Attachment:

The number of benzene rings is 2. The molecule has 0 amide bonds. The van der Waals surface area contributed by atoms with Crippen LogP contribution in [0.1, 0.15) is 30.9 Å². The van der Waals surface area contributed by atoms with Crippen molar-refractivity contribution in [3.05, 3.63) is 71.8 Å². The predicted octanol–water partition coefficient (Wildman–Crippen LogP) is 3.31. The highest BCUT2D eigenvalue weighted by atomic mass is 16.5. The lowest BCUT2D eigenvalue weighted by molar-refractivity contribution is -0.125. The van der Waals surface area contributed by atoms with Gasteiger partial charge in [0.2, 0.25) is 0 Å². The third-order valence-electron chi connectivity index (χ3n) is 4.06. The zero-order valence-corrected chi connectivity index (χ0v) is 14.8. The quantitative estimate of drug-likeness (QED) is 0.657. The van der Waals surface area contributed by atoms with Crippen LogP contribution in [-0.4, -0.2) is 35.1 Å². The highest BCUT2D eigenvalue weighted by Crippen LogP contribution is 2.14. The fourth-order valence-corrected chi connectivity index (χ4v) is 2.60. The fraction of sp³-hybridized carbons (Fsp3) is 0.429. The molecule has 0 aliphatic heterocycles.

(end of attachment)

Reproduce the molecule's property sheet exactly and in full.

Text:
The number of benzene rings is 2. The molecule has 0 amide bonds. The van der Waals surface area contributed by atoms with Crippen LogP contribution in [0.1, 0.15) is 30.9 Å². The van der Waals surface area contributed by atoms with Crippen molar-refractivity contribution in [3.05, 3.63) is 71.8 Å². The predicted octanol–water partition coefficient (Wildman–Crippen LogP) is 3.31. The highest BCUT2D eigenvalue weighted by atomic mass is 16.5. The lowest BCUT2D eigenvalue weighted by molar-refractivity contribution is -0.125. The van der Waals surface area contributed by atoms with Gasteiger partial charge in [0.2, 0.25) is 0 Å². The third-order valence-electron chi connectivity index (χ3n) is 4.06. The zero-order valence-corrected chi connectivity index (χ0v) is 14.8. The quantitative estimate of drug-likeness (QED) is 0.657. The van der Waals surface area contributed by atoms with Crippen LogP contribution in [-0.4, -0.2) is 35.1 Å². The highest BCUT2D eigenvalue weighted by Crippen LogP contribution is 2.14. The fourth-order valence-corrected chi connectivity index (χ4v) is 2.60. The fraction of sp³-hybridized carbons (Fsp3) is 0.429. The molecule has 0 aliphatic heterocycles.